the offeree, courts look to whether the defenses were
litigated in good faith. Yamaha Motor Co., U.S.A. v.
Arnoult, 955 P.2d 661, 673 (Nev. 1998).
review of the above factors, the Court declines to award
attorney's fees in this case. Although Plaintiffs'
offer of judgment was reasonable and brought in good faith,
the court cannot conclude that Defendant's decision to
reject the offer of judgment was “grossly
unreasonable.” Beattie, 668 P.2d at 247. This
case presented difficult legal issues, which the parties were
simultaneously litigating in two other parallel actions.
See American Zurich Insurance Company, et al. v.
Ironshore Specialty Insurance Company,
2:14-cv-00060-TLN- DB; Assurance Company of America, et.
al. v. Ironshore Specialty Insurance Company, 2:15-
cv-00460-JAD-PAL. At the time of Plaintiffs' offer of
judgment, Defendant had obtained a favorable ruling in its
California action and later obtained a similar ruling from a
different judge in this district. Am. Zurich Ins. Co. v.
Ironshore Specialty Ins. Co., No. 2:14-CV-00060- TLN-KJ,
2014 WL 3687727 (E.D. Cal. July 23, 2014); Assurance Co.
of Am. v. Ironshore Specialty Ins. Co., No.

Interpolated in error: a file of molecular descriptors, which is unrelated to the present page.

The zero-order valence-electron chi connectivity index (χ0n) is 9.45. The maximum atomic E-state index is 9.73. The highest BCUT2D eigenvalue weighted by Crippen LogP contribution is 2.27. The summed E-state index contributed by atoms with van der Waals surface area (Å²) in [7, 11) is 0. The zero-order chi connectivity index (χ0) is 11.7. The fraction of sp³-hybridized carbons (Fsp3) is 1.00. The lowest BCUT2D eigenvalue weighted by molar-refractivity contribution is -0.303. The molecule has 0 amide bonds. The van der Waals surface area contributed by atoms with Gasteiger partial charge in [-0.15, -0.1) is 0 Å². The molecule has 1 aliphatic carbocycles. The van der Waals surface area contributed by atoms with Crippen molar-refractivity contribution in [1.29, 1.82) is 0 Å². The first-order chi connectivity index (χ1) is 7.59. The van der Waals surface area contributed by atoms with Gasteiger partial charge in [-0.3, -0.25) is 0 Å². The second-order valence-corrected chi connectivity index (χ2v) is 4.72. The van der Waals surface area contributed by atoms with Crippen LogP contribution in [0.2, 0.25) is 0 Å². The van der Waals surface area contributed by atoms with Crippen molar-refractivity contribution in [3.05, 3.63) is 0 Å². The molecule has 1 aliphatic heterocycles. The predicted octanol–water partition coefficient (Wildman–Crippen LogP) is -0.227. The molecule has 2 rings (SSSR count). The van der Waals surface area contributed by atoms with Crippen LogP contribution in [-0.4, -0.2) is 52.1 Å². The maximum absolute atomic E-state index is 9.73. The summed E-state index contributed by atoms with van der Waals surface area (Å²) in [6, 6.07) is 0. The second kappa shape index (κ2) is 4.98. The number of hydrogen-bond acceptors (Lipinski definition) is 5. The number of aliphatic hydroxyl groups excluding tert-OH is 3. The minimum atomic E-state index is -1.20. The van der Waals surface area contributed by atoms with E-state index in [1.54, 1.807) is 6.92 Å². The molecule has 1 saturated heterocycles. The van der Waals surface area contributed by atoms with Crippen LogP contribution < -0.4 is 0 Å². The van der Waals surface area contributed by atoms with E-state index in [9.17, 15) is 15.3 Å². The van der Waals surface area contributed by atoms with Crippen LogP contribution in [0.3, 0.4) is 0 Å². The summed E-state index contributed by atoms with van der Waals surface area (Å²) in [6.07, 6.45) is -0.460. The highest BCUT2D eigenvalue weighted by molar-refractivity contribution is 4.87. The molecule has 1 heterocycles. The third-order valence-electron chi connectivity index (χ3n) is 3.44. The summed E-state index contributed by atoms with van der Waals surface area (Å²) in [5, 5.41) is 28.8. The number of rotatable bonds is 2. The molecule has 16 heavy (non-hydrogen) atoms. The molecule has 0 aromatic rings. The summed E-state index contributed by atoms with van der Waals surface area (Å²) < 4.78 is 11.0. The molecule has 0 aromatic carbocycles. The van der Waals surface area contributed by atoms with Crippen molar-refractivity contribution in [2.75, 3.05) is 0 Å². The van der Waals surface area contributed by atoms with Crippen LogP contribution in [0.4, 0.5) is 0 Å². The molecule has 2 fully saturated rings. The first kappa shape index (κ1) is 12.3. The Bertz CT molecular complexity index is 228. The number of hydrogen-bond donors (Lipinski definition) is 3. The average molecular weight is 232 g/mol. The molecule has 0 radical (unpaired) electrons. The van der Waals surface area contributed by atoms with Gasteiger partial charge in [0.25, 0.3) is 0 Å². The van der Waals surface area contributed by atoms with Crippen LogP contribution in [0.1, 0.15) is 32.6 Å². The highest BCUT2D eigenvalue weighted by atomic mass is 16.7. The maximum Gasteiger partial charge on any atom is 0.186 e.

2:15-CV-00460-JAD-PAL, 2017 WL 3666298, at *2 (D. Nev. Aug.
24, 2017). Although this Court found early in the instant
case that Defendant had a duty to defend in at least one of
its underlying actions, the Court did not issue its more
expansive summary judgment ruling until July 29, 2015, which
was after Plaintiffs' offer of judgment. Assurance
Co. of Am. v. Ironshore Specialty Ins. Co., No.
2:13-CV-2191-GMN-CWH, 2015 WL 4579983 (D. Nev. July 29,
2015). The legal landscape between the parties' cases at
the time Plaintiffs made their offer was far from settled.
The Court therefore finds that Defendant litigated in good
their Reply, Plaintiffs do little to counter these points.
Instead, Plaintiffs rest on the Court's discretion and
the reasonableness of Plaintiffs' requested fees. (Reply
1:26-2:12, ECF No. 157). Although Plaintiffs' requested
fees do not appear unreasonable, the Court finds that the
Beattie factors on balance weigh against an award in
this case. See Gallagher v. Crystal Bay Casino, LLC,
No. 3:08-CV-00055-ECR, 2012 WL 1409244, at *5 (D. Nev. Apr.
20, 2012) (stating that when the factors weigh both for and
against attorney's fees, “the Court is ...